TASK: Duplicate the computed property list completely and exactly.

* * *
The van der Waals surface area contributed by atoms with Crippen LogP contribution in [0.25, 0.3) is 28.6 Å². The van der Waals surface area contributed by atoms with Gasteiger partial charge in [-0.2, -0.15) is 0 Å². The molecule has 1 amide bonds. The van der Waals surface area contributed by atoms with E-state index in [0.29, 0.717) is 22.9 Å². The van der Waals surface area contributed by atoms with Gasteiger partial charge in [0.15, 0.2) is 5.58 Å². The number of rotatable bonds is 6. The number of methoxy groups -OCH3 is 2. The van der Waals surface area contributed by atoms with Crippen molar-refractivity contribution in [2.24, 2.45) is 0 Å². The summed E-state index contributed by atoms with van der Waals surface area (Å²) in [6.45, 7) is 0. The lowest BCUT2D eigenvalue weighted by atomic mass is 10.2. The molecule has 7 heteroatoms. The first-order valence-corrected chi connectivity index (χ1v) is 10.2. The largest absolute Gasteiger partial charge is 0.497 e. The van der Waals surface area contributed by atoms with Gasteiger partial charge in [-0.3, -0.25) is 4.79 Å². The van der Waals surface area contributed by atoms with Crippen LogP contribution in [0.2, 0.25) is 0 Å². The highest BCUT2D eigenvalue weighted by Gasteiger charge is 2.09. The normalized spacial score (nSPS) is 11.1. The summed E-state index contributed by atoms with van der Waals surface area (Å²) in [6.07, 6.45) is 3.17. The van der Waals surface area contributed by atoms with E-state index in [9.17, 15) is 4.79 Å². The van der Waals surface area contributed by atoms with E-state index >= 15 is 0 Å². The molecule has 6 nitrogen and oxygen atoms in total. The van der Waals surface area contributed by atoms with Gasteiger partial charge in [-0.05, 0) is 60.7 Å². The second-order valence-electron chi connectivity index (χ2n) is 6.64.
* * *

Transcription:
The van der Waals surface area contributed by atoms with Crippen LogP contribution in [0.25, 0.3) is 28.6 Å². The van der Waals surface area contributed by atoms with Gasteiger partial charge in [-0.2, -0.15) is 0 Å². The molecule has 1 amide bonds. The van der Waals surface area contributed by atoms with E-state index in [0.29, 0.717) is 22.9 Å². The van der Waals surface area contributed by atoms with Gasteiger partial charge in [0.15, 0.2) is 5.58 Å². The number of rotatable bonds is 6. The number of methoxy groups -OCH3 is 2. The van der Waals surface area contributed by atoms with Crippen molar-refractivity contribution in [2.24, 2.45) is 0 Å². The summed E-state index contributed by atoms with van der Waals surface area (Å²) in [6.45, 7) is 0. The lowest BCUT2D eigenvalue weighted by atomic mass is 10.2. The molecule has 7 heteroatoms. The first-order valence-corrected chi connectivity index (χ1v) is 10.2. The largest absolute Gasteiger partial charge is 0.497 e. The van der Waals surface area contributed by atoms with Gasteiger partial charge in [-0.3, -0.25) is 4.79 Å². The van der Waals surface area contributed by atoms with Crippen LogP contribution in [0.2, 0.25) is 0 Å². The highest BCUT2D eigenvalue weighted by Gasteiger charge is 2.09. The normalized spacial score (nSPS) is 11.1. The summed E-state index contributed by atoms with van der Waals surface area (Å²) in [6.07, 6.45) is 3.17. The van der Waals surface area contributed by atoms with E-state index in [9.17, 15) is 4.79 Å². The van der Waals surface area contributed by atoms with E-state index >= 15 is 0 Å². The molecule has 6 nitrogen and oxygen atoms in total. The van der Waals surface area contributed by atoms with Gasteiger partial charge in [-0.05, 0) is 60.7 Å². The second-order valence-electron chi connectivity index (χ2n) is 6.64.